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Chief Catoonah

? – 1720 (?)


Number 19: Chief Catooah's mark on the original deed of the First Purchase of land for the Town of Ridgefield

Chief Catoonah’s father, Ponus, was Sachem of the Wiechquiaskek (“Weech-kways-keck”), who lived along the coast between present day New Rochelle, NY and Norwalk, CT. Ponus sold these lands to the early Dutch and English settlers and moved his tribe inland. After some of the young warriors angered the Dutch, they made a surprise attack on Ponus’ village and destroyed it. Consequentially, the remaining Wiechquiaskek people scattered.

Around 1680, Catoonah became Chief or Sachem of one of these scattered groups. He arranged for his group to join with another remnant of the original tribe. Together they became known as the Ramapoo. During the summer they camped on the shore of Lake Mamanasco while hunting and fishing in the area.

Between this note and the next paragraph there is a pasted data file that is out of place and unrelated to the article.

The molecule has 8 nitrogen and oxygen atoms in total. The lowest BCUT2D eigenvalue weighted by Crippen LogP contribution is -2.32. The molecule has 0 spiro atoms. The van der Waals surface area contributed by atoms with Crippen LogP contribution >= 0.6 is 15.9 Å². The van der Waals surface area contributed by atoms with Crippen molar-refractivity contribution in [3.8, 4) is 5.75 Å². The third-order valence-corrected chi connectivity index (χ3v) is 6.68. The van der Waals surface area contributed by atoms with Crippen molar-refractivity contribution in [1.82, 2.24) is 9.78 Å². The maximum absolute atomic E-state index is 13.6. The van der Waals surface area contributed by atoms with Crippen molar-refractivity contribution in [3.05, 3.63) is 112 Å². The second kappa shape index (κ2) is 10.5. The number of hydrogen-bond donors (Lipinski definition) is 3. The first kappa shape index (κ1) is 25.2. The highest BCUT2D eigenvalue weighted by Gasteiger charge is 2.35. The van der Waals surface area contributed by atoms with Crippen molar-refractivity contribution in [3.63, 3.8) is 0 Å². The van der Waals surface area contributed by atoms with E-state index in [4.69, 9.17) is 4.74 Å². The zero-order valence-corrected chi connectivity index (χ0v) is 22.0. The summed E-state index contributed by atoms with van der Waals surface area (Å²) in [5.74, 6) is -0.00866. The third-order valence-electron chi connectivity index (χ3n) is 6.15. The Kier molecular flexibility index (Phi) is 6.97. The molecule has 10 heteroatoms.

On September 30, 1708, Chief Catoonah and his tribal associates sold 20,000 acres of land for 100 pounds sterling to a group of Englishmen from Norwalk called the Original Proprietors. This purchase was the start of the Town of Ridgefield. For a while the two groups lived together in harmony. But eventually, the pressure from the English settlers made it apparent that there was no longer room for the Ramapoo.

Chief Catoonah moved his village westward into present-day Westchester County where his name took on the spelling of Katonah. There he died around 1720, possibly from smallpox. According to legend, he is buried alongside his favorite wife somewhere near Bedford, NY.

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